“Columbia Airport is the closest full-service airport to Yosemite,” Stuth notes. “Mariposa is actually closer but they don’t have as many of the services that we have, especially with respect to maintenance of aircraft in case you have a mechanical issue and something wrong happens and you need to stay a little bit longer. If you’re flying into Columbia Airport, you have that service available right there. And that’s a big decision factor for a lot of operators that are choosing whether or not to come to an airport: ‘Is that maintenance facility available’ or ‘if I fly to that airport and I have a mechanical issue on my aircraft, am I going to have to fly someone out there to fix it?’”

Ensuring the general public is aware of all Columbia Airport has to offer can be a full-time job. Airport employees do their best but their partnership with the Tuolumne County Visitors Bureau is key to reaching a broad audience. “Oh, we love the Tuolumne County Visitors Bureau,” boasts Stuth. “They’re always willing to step in and help out and kind of push the airport out there in terms of advertisements and bringing people in. And always talking to the different hotels about offering special rates for pilots that fly in.”

Area residents seem to understand the many benefits of having a convenient local airport. In seven years as airport director, Stuth has only received half a dozen calls about noise. The concerns were often coming from people who didn’t realize there was a firefighting operation in progress. When Stuth explained that, the callers immediately withdrew their complaints.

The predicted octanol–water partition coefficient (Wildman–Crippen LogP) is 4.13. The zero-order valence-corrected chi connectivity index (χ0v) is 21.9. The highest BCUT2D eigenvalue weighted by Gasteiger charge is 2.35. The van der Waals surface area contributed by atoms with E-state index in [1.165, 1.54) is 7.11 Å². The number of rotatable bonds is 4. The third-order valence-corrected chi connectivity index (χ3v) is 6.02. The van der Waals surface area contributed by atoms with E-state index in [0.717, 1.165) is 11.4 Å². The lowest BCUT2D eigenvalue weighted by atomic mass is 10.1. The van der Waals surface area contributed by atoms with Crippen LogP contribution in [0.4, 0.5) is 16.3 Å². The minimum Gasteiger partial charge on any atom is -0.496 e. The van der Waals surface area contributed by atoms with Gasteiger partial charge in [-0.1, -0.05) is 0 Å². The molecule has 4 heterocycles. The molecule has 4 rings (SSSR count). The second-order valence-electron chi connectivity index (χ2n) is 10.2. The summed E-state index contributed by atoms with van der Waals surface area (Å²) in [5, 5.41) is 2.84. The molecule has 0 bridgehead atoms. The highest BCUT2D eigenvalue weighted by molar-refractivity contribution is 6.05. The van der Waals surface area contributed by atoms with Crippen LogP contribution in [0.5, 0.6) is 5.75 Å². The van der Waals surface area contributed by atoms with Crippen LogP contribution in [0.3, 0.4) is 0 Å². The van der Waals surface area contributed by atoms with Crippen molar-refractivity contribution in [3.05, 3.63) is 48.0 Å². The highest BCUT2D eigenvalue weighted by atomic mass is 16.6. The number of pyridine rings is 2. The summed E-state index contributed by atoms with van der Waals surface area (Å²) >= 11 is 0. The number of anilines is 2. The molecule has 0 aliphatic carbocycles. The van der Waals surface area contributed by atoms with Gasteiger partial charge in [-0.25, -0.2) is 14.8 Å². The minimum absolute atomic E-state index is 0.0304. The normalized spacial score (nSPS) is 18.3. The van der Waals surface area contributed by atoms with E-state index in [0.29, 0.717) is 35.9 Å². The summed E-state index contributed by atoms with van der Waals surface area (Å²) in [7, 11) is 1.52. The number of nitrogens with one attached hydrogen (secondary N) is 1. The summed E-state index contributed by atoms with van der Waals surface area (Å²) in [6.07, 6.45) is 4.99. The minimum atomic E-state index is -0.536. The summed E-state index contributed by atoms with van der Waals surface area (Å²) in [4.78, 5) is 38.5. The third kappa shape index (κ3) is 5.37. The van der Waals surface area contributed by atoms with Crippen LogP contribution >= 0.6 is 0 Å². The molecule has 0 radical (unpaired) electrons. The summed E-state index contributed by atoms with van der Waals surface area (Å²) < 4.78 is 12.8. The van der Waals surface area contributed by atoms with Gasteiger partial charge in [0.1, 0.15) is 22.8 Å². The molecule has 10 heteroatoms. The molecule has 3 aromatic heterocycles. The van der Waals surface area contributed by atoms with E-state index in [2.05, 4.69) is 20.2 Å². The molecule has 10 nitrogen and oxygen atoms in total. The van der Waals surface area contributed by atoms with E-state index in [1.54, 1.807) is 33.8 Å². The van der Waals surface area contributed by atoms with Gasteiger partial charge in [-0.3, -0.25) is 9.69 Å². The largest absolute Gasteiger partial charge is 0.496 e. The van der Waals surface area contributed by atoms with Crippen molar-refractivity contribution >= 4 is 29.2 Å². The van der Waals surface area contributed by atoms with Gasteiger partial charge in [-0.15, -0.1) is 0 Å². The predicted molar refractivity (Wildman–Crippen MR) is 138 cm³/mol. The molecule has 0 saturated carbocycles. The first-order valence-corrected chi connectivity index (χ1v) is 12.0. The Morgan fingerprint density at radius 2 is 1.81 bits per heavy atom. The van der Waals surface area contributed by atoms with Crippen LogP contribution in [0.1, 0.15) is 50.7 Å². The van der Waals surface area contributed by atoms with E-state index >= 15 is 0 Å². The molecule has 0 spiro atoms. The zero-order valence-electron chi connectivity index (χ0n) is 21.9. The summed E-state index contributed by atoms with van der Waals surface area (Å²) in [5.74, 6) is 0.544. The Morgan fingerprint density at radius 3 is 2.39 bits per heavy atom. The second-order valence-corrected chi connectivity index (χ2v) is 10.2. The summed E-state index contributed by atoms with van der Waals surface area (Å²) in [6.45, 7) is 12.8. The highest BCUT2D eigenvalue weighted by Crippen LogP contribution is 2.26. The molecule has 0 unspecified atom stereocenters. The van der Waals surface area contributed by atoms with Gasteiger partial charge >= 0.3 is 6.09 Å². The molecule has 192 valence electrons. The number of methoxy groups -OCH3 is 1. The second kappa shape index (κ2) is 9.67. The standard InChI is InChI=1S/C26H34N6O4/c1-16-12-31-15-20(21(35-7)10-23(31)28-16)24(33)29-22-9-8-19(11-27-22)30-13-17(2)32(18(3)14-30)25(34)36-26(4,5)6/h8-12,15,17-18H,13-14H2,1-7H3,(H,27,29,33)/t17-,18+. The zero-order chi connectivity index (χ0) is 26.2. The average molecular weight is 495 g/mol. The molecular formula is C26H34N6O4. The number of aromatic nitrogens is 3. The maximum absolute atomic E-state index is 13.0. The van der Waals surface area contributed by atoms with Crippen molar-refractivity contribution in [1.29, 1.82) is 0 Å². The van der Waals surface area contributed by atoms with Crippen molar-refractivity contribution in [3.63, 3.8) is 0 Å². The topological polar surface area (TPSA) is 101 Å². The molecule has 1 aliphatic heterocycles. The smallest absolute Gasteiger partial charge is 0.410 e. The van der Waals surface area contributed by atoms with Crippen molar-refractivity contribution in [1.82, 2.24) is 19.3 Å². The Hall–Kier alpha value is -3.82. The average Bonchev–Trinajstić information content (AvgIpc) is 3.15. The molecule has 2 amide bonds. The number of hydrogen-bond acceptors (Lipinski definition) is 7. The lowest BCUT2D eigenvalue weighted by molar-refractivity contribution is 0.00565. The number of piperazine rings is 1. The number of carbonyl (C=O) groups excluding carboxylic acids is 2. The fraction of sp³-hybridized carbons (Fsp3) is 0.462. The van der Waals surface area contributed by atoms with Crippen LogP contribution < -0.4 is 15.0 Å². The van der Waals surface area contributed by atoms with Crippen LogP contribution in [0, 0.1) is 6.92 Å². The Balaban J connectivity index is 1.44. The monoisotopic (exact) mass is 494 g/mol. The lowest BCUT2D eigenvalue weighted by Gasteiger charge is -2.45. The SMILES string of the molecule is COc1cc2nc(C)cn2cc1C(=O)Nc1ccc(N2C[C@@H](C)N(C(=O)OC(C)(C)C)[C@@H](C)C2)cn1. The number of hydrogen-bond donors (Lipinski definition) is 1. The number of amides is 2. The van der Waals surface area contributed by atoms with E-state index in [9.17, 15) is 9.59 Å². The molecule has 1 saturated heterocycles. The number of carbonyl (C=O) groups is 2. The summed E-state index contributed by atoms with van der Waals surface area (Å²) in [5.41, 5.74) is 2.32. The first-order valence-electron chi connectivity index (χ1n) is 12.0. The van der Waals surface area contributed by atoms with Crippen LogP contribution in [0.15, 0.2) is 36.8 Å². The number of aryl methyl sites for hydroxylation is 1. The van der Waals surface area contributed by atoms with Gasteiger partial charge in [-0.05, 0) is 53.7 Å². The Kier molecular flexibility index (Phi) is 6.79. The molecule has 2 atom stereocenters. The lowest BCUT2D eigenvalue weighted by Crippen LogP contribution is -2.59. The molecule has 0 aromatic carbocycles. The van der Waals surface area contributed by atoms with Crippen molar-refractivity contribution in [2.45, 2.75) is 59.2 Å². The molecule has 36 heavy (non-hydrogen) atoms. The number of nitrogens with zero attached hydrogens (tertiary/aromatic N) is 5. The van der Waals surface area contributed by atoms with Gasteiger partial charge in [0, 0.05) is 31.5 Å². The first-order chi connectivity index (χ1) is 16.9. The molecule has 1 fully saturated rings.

Stuth is very candid about his passion for the airport and the pivotal role it plays in the region. He shares, “Coming here to Columbia Airport, after working at a lot of these other airports that are very politically contentious, it was a huge breath of fresh air to find a community that was so in support of the airport and what the airport does for the local community – not just when it comes to firefighting, but for everything that it does in terms of intrastate commercial, and interstate commercial, and all the other business aspects it covers. It is small in size but definitely a big economic driver in the community and the surrounding area.”

AT A GLANCE

Columbia Airport

What: A popular general aviation airport; home to a CalFire Air Attack Base

Where: Tuolumne County, California

Website: www.tuolumnecounty.ca.gov/372/Columbia-Airport

PREFERRED VENDORS

Visit Tuolumne County – www.visittuolumne.com/groups-and-meetings

DIG DIGITAL?

May 2021 Issue Cover of Business View Magazine
May 2021 Issue